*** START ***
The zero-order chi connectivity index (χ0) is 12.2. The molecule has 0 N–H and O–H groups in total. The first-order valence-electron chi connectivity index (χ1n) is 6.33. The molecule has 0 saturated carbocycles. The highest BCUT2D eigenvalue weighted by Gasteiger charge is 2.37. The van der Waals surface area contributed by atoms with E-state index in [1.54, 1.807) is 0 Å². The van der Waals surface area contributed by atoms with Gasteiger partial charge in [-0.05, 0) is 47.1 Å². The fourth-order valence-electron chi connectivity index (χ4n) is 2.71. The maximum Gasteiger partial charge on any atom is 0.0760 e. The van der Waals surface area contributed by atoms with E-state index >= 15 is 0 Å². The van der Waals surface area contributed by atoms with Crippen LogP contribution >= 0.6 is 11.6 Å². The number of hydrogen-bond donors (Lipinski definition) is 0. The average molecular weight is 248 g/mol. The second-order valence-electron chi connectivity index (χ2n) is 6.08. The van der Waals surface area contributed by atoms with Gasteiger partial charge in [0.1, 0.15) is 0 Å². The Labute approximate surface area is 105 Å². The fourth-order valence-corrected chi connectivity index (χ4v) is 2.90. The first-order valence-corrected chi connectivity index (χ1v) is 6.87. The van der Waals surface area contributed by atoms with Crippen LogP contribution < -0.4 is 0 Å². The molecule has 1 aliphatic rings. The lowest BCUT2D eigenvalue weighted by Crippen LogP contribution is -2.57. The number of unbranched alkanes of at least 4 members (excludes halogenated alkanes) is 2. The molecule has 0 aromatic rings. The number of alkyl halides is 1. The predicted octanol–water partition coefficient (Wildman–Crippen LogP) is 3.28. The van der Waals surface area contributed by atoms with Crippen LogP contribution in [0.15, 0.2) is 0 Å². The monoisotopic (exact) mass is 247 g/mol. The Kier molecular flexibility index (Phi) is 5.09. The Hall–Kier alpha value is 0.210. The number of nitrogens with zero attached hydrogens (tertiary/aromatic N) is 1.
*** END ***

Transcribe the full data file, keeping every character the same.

The zero-order chi connectivity index (χ0) is 12.2. The molecule has 0 N–H and O–H groups in total. The first-order valence-electron chi connectivity index (χ1n) is 6.33. The molecule has 0 saturated carbocycles. The highest BCUT2D eigenvalue weighted by Gasteiger charge is 2.37. The van der Waals surface area contributed by atoms with E-state index in [1.54, 1.807) is 0 Å². The van der Waals surface area contributed by atoms with Gasteiger partial charge in [-0.05, 0) is 47.1 Å². The fourth-order valence-electron chi connectivity index (χ4n) is 2.71. The maximum Gasteiger partial charge on any atom is 0.0760 e. The van der Waals surface area contributed by atoms with E-state index >= 15 is 0 Å². The van der Waals surface area contributed by atoms with Crippen LogP contribution >= 0.6 is 11.6 Å². The number of hydrogen-bond donors (Lipinski definition) is 0. The average molecular weight is 248 g/mol. The second-order valence-electron chi connectivity index (χ2n) is 6.08. The van der Waals surface area contributed by atoms with Gasteiger partial charge in [0.1, 0.15) is 0 Å². The Labute approximate surface area is 105 Å². The fourth-order valence-corrected chi connectivity index (χ4v) is 2.90. The first-order valence-corrected chi connectivity index (χ1v) is 6.87. The van der Waals surface area contributed by atoms with Crippen LogP contribution < -0.4 is 0 Å². The molecule has 1 aliphatic rings. The lowest BCUT2D eigenvalue weighted by Crippen LogP contribution is -2.57. The number of unbranched alkanes of at least 4 members (excludes halogenated alkanes) is 2. The molecule has 0 aromatic rings. The number of alkyl halides is 1. The predicted octanol–water partition coefficient (Wildman–Crippen LogP) is 3.28. The van der Waals surface area contributed by atoms with Crippen LogP contribution in [0.15, 0.2) is 0 Å². The monoisotopic (exact) mass is 247 g/mol. The Kier molecular flexibility index (Phi) is 5.09. The Hall–Kier alpha value is 0.210. The number of nitrogens with zero attached hydrogens (tertiary/aromatic N) is 1.